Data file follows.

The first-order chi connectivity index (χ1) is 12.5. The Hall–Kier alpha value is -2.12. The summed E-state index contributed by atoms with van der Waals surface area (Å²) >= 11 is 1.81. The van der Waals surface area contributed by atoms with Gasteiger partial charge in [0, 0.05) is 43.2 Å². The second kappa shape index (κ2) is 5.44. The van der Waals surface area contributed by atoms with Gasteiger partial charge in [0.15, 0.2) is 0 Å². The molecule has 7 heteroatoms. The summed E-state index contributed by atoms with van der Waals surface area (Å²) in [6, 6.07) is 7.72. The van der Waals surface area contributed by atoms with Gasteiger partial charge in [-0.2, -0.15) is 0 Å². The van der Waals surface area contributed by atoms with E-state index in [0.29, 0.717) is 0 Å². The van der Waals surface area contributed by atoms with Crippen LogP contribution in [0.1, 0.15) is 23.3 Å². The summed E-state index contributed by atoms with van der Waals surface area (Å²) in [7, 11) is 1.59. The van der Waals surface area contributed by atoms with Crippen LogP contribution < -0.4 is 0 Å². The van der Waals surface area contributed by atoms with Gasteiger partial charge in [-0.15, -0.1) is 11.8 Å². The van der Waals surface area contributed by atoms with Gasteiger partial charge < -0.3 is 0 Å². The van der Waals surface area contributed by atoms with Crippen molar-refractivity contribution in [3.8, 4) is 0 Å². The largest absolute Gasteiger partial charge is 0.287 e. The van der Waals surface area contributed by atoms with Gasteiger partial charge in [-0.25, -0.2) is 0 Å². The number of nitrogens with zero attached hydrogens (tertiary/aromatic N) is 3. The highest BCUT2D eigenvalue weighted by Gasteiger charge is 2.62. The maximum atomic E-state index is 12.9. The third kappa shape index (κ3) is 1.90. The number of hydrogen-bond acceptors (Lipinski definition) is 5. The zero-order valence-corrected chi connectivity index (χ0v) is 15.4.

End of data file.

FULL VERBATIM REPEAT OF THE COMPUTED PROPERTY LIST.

The first-order chi connectivity index (χ1) is 12.5. The Hall–Kier alpha value is -2.12. The summed E-state index contributed by atoms with van der Waals surface area (Å²) >= 11 is 1.81. The van der Waals surface area contributed by atoms with Gasteiger partial charge in [0, 0.05) is 43.2 Å². The second kappa shape index (κ2) is 5.44. The van der Waals surface area contributed by atoms with Gasteiger partial charge in [0.15, 0.2) is 0 Å². The molecule has 7 heteroatoms. The summed E-state index contributed by atoms with van der Waals surface area (Å²) in [6, 6.07) is 7.72. The van der Waals surface area contributed by atoms with Gasteiger partial charge in [-0.2, -0.15) is 0 Å². The van der Waals surface area contributed by atoms with E-state index in [0.29, 0.717) is 0 Å². The van der Waals surface area contributed by atoms with Crippen LogP contribution in [0.1, 0.15) is 23.3 Å². The summed E-state index contributed by atoms with van der Waals surface area (Å²) in [7, 11) is 1.59. The van der Waals surface area contributed by atoms with Crippen LogP contribution < -0.4 is 0 Å². The van der Waals surface area contributed by atoms with Gasteiger partial charge in [-0.15, -0.1) is 11.8 Å². The van der Waals surface area contributed by atoms with Gasteiger partial charge < -0.3 is 0 Å². The van der Waals surface area contributed by atoms with Crippen molar-refractivity contribution in [3.8, 4) is 0 Å². The largest absolute Gasteiger partial charge is 0.287 e. The van der Waals surface area contributed by atoms with Gasteiger partial charge in [-0.25, -0.2) is 0 Å². The number of nitrogens with zero attached hydrogens (tertiary/aromatic N) is 3. The highest BCUT2D eigenvalue weighted by Gasteiger charge is 2.62. The maximum atomic E-state index is 12.9. The third kappa shape index (κ3) is 1.90. The number of hydrogen-bond acceptors (Lipinski definition) is 5. The zero-order valence-corrected chi connectivity index (χ0v) is 15.4.